Thursday, February 27, 2014
Posted on CNN.com last night, an opinion piece from Rocco DiGrazia, owner of Rocco's Little Chicago Pizzeria, who has undeniably become a bit of a local hero in the fight against SB 1062, with his famous sign being the first to go up when our crazyland lawmakers passed the bill in the name of religious freedom.
You can read the entire piece here, but here's a snippet and an amazing example of why Rocco's deserves our patronage, abrazos and man, he really seems to understand life in our moldy pueblo. Here's a snippet:
As well as hurting small businesses, plenty of large companies have reconsidered locating here, saying, "We'll take our dollars elsewhere." One business owner, reacting to this legislation, even told me: "Arizona is the American Uganda" — where they put gay people in jail. We have so much poverty, terrible roads, some unbelievably bad schools — and this bill is what our legislators wasted their time on.
Many Americans think they know what living on the border is like. But Tucson was long a part of Mexico until the Gadsden Purchase in 1853. Many of our old Indian, Mexican, Chinese and Anglo families here have histories that go back long before Arizona was even a territory of the United States. And as in much of the West, a live-and-let-live philosophy pervades our lives here in a real and tangible way.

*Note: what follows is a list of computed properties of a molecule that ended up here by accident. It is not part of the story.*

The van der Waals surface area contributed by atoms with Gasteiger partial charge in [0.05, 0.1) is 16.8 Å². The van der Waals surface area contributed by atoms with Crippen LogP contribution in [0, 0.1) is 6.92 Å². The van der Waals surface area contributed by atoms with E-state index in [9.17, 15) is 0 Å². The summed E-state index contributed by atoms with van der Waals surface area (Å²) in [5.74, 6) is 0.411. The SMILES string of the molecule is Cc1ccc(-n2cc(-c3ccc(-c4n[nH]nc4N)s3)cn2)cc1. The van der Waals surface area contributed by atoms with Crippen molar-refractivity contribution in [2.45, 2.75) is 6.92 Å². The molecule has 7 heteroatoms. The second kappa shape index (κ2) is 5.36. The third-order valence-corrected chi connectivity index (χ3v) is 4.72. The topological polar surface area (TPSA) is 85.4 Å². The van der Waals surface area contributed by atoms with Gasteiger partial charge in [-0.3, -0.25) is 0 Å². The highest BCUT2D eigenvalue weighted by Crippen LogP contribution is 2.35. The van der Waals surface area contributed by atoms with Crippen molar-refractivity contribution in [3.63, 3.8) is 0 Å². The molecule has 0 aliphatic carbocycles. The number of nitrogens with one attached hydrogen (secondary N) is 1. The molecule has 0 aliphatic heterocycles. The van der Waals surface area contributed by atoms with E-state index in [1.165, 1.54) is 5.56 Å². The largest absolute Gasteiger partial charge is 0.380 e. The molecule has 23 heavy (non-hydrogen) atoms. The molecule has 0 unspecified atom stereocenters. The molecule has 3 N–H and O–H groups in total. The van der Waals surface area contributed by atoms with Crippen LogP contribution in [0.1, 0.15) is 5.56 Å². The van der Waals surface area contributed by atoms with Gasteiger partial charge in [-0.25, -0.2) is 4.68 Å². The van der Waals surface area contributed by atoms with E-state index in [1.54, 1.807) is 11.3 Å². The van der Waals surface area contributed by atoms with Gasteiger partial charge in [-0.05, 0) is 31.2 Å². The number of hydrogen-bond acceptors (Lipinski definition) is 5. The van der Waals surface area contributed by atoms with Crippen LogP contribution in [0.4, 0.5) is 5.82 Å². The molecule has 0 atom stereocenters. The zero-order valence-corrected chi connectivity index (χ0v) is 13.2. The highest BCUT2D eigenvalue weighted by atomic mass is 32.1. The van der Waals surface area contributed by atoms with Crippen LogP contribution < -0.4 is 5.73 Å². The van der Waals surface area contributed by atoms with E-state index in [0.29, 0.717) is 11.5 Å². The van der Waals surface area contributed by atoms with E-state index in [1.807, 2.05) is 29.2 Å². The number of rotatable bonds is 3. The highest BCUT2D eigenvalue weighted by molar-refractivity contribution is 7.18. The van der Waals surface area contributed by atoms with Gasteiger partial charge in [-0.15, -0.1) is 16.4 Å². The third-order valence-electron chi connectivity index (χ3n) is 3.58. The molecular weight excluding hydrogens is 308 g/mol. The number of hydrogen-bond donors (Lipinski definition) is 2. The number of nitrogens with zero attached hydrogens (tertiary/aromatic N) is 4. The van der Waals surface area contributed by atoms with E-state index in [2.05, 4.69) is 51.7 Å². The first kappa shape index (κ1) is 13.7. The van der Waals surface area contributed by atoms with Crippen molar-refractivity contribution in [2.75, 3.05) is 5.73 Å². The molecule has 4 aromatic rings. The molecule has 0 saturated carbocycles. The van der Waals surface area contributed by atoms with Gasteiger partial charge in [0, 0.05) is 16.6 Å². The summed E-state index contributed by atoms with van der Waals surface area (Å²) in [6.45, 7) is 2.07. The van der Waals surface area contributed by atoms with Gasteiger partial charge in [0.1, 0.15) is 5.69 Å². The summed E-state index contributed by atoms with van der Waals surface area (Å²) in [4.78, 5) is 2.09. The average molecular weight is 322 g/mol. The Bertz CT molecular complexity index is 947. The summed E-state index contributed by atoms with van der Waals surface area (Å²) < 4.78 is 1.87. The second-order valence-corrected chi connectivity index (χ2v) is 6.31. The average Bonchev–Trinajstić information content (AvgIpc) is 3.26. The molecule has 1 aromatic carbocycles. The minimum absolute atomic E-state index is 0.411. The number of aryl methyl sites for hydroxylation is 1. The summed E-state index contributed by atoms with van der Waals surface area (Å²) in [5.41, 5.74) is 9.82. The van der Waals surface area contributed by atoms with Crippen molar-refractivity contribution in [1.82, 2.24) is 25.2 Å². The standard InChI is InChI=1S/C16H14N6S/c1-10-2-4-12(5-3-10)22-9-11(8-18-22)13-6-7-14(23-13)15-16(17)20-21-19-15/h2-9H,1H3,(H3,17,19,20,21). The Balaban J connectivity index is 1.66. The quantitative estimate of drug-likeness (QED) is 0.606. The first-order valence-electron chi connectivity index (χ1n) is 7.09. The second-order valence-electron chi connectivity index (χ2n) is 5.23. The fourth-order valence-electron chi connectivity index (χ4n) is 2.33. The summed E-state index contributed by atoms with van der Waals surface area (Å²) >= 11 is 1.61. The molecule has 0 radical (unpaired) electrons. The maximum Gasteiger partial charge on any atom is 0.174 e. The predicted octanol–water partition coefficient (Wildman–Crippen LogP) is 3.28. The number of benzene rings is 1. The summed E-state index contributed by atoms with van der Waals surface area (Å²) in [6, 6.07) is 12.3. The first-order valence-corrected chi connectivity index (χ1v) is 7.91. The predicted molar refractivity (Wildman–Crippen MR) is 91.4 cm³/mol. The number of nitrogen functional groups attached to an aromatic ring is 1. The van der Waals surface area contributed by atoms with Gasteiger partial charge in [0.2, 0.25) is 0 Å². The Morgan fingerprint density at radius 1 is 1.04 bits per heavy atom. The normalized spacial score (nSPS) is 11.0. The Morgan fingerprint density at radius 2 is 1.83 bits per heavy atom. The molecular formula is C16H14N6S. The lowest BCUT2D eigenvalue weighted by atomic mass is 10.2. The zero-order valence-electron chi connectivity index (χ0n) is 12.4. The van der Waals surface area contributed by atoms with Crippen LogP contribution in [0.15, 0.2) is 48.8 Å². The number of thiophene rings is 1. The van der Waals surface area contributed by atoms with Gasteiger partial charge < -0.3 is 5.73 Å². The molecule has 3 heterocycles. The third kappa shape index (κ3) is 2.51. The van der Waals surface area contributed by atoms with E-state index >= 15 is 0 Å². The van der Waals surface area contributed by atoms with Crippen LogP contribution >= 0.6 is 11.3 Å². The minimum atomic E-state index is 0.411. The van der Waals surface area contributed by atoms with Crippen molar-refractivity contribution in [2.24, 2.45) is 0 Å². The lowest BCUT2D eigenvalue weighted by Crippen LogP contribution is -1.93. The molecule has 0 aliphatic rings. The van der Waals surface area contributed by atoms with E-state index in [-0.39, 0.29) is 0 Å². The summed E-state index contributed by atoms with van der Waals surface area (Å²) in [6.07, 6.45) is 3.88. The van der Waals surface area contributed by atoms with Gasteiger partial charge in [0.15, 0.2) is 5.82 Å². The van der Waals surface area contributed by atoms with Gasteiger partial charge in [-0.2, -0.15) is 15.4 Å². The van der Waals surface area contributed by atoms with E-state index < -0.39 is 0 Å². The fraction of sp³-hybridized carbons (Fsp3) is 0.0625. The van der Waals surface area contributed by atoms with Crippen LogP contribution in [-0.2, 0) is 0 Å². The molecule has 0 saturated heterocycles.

This century will be one of expanding civil rights for individuals. But Prohibition, Jim Crow, Indian schools — where they tried to make Native American children abandon their identities — and anti-Chinese immigration laws are not so far in the past that we can safely ignore them. They were wrong, just like discrimination against gay people is wrong.
This legislation was ostensibly trying to protect religious freedom. A lot of Christian groups feel like they're being persecuted by our culture, and that is really what underlies this bill. But if they feel like they're being persecuted, they should try being gay for a little while.
I cannot condone discrimination against one group of people. Regardless of the kind intentions of the lawmakers to the north of Tucson that were trying to make sure I have freedom of religion, I already have it. This bill was gratuitous as well as ridiculous. I can already refuse service to anyone — and that includes any one of those several dozen Arizonans who aren't representing my views in Phoenix.